State & Stakeholder Newsletter, March 10, 2010
Wednesday, March 10, 2010
Volume #9, Issue #5
Editor: Jane Pulaski
The IREC State & Stakeholder Newsletter is a foremost resource for current information on workforce training, credentialing programs, state activities and best practices on renewable energy and energy efficiency. This free newsletter is distributed semi-monthly to email subscribers and published on IREC’s website. If you have comments or if you would like to submit a news item, email Jane Pulaski. To subscribe to this newsletter, click here and follow the instructions.
If you want the best news about what’s going on in the states and cities, Read the State & Stakeholder Newsletter (March 10, 2010)
From the editor:
I just returned from San Francisco, the land of delicious aromas, influential people, lush vegetation, and (currently) severe budget deficits. Still, that doesn’t deter Danielle Murray and Jade Juhl with San Francisco’s Solar America City. The City’s recent Special Project Award to develop innovative solar financing alternatives, like Power Purchase Agreements (PPAs) and PACE financing, for the affordable housing and small commercial communities is on track. “We’ve got hurdles, but strong support from the Mayor,” said Juhl.
North Carolina Solar Center’s Laurel Varnado, editor of IREC’s Connecting to the Grid Newsletter and Kevin Fox, partner of Keyes and Fox, authored insightful articles about community solar in the March 2010 issue of Solar Today. Like the PACE programs from 2009, community solar is quickly becoming one of the darlings of innovative solar models for the new decade. Laurel’s piece, Investing in Solar as a Community, discusses that though municipal utilities have claimed early success with this model, acceptance is now coming from more traditional utilities and decision makers. You can continue the conversation via Laurel’s blog.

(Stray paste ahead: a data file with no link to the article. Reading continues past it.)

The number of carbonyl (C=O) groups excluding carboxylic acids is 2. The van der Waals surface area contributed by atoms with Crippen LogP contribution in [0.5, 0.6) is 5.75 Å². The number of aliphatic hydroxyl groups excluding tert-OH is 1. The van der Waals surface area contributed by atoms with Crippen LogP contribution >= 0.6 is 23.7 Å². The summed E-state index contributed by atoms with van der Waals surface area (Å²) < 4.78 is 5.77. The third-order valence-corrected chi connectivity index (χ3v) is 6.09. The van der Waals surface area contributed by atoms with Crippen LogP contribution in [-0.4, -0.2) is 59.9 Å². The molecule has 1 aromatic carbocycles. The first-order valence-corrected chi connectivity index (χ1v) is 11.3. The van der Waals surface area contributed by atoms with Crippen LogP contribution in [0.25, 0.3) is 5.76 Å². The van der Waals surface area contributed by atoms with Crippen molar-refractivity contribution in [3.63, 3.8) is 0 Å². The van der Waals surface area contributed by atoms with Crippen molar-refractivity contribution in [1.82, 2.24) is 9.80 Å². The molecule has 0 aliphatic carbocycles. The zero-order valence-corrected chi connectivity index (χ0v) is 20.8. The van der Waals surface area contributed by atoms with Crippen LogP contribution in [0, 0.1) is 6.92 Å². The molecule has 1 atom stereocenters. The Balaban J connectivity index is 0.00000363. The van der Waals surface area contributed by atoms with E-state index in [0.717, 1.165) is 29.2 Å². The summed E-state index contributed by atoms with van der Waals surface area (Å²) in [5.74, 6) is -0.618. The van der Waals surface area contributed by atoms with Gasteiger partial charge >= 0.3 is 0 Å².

In Getting the Policies Right, Fox suggests that by drawing on best practices from community solar programs, IREC is a natural to develop a community solar model, a natural extension and complement to its highly regarded and influential net metering and interconnection model rules.
There’s been a spate of really good webinars lately. IREC and our friends at VoteSolar hosted a webinar on March 8th about jurisdictional issues and feed in tariffs. Kevin Fox’s Power Point and an audio file of the webinar are available on the VoteSolar website.
The Solar Foundation’s Webinar Wednesday series features two more for March. On March 17, the community solar conversation continues with IREC’s Kevin Fox, VoteSolar’s Gwen Rose and Andria Jacob from Solar Now. On March 24, Jenn DeCesaro from DOE’s Solar Energy Technologies Program will discuss how utility ownership models are pushing the solar market. There’s no fee for these webinars, and registering once will register you for all the webinars in the series.
Charting your solar course, in the April/May 2010 issue of Home Power Magazine, is a one of the most comprehensive, easy-to-understand articles about renewable energy training I’ve seen. Don’t be intimidated by the 11-page article; consider it the preface as you begin to understand what a quality renewable energy training program should look like.
Finally, DSIRE reports on the latest in state incentives activities, from a nearly doubling of California’s aggregate cap on net metering (from 2.5% to 5%) to a fresh batch of funds from Minnesota’s Department of Natural Resources for the Minnesota Solar Energy Legacy Program.
As always, thanks for reading. I welcome your comments and suggestions.
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